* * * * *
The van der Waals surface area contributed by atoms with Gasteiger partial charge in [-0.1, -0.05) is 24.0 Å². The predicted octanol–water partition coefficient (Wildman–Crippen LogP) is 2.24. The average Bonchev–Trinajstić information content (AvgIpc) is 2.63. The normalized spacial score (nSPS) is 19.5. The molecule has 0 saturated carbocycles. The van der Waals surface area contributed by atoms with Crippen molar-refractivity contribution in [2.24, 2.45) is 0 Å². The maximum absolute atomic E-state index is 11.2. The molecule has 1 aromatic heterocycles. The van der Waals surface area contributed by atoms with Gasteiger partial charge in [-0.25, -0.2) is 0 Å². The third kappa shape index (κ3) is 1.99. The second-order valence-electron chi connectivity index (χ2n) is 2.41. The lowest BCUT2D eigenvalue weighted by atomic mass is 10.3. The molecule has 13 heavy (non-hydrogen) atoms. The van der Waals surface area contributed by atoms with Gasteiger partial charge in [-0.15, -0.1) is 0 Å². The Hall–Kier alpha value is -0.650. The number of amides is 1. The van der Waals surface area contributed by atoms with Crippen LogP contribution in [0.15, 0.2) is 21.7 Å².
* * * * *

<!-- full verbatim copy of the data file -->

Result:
The van der Waals surface area contributed by atoms with Gasteiger partial charge in [-0.1, -0.05) is 24.0 Å². The predicted octanol–water partition coefficient (Wildman–Crippen LogP) is 2.24. The average Bonchev–Trinajstić information content (AvgIpc) is 2.63. The normalized spacial score (nSPS) is 19.5. The molecule has 0 saturated carbocycles. The van der Waals surface area contributed by atoms with Crippen molar-refractivity contribution in [2.24, 2.45) is 0 Å². The maximum absolute atomic E-state index is 11.2. The molecule has 1 aromatic heterocycles. The van der Waals surface area contributed by atoms with Gasteiger partial charge in [-0.25, -0.2) is 0 Å². The third kappa shape index (κ3) is 1.99. The second-order valence-electron chi connectivity index (χ2n) is 2.41. The lowest BCUT2D eigenvalue weighted by atomic mass is 10.3. The molecule has 13 heavy (non-hydrogen) atoms. The van der Waals surface area contributed by atoms with Gasteiger partial charge in [-0.15, -0.1) is 0 Å². The Hall–Kier alpha value is -0.650. The number of amides is 1. The van der Waals surface area contributed by atoms with Crippen LogP contribution in [0.15, 0.2) is 21.7 Å².